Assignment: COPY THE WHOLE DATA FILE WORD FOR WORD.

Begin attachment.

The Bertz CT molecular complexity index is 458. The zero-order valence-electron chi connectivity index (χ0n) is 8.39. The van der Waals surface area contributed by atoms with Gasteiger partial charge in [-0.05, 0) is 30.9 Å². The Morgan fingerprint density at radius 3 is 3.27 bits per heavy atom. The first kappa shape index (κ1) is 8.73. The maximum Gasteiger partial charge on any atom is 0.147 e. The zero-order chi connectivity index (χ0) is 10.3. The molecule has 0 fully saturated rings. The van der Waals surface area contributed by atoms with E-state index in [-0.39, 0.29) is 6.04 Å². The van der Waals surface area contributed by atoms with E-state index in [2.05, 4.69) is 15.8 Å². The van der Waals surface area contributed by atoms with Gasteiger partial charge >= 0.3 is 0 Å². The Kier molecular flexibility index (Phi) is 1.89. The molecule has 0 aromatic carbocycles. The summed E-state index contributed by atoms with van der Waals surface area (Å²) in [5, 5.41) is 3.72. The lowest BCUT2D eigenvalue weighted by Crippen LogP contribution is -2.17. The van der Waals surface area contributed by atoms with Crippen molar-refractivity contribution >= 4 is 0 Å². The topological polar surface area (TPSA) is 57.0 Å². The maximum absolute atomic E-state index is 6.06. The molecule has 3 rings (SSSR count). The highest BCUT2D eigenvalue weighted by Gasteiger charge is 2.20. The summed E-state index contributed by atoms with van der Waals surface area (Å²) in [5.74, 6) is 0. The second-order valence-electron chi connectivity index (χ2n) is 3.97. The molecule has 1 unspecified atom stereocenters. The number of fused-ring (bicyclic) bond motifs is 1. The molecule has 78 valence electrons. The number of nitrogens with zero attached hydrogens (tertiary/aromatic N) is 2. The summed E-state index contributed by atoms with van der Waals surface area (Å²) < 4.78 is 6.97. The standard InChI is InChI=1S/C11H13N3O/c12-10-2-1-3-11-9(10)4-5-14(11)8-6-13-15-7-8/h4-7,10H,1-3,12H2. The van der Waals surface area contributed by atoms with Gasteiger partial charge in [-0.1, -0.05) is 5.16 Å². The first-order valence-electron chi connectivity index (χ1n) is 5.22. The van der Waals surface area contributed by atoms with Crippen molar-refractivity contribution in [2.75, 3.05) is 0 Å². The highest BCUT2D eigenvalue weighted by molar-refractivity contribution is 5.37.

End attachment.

The Bertz CT molecular complexity index is 458. The zero-order valence-electron chi connectivity index (χ0n) is 8.39. The van der Waals surface area contributed by atoms with Gasteiger partial charge in [-0.05, 0) is 30.9 Å². The Morgan fingerprint density at radius 3 is 3.27 bits per heavy atom. The first kappa shape index (κ1) is 8.73. The maximum Gasteiger partial charge on any atom is 0.147 e. The zero-order chi connectivity index (χ0) is 10.3. The molecule has 0 fully saturated rings. The van der Waals surface area contributed by atoms with E-state index in [-0.39, 0.29) is 6.04 Å². The van der Waals surface area contributed by atoms with E-state index in [2.05, 4.69) is 15.8 Å². The van der Waals surface area contributed by atoms with Gasteiger partial charge >= 0.3 is 0 Å². The Kier molecular flexibility index (Phi) is 1.89. The molecule has 0 aromatic carbocycles. The summed E-state index contributed by atoms with van der Waals surface area (Å²) in [5, 5.41) is 3.72. The lowest BCUT2D eigenvalue weighted by Crippen LogP contribution is -2.17. The van der Waals surface area contributed by atoms with Crippen molar-refractivity contribution >= 4 is 0 Å². The topological polar surface area (TPSA) is 57.0 Å². The maximum absolute atomic E-state index is 6.06. The molecule has 3 rings (SSSR count). The highest BCUT2D eigenvalue weighted by Gasteiger charge is 2.20. The summed E-state index contributed by atoms with van der Waals surface area (Å²) in [5.74, 6) is 0. The second-order valence-electron chi connectivity index (χ2n) is 3.97. The molecule has 1 unspecified atom stereocenters. The number of fused-ring (bicyclic) bond motifs is 1. The molecule has 78 valence electrons. The number of nitrogens with zero attached hydrogens (tertiary/aromatic N) is 2. The summed E-state index contributed by atoms with van der Waals surface area (Å²) < 4.78 is 6.97. The standard InChI is InChI=1S/C11H13N3O/c12-10-2-1-3-11-9(10)4-5-14(11)8-6-13-15-7-8/h4-7,10H,1-3,12H2. The van der Waals surface area contributed by atoms with Gasteiger partial charge in [-0.1, -0.05) is 5.16 Å². The first-order valence-electron chi connectivity index (χ1n) is 5.22. The van der Waals surface area contributed by atoms with Crippen molar-refractivity contribution in [2.75, 3.05) is 0 Å². The highest BCUT2D eigenvalue weighted by molar-refractivity contribution is 5.37.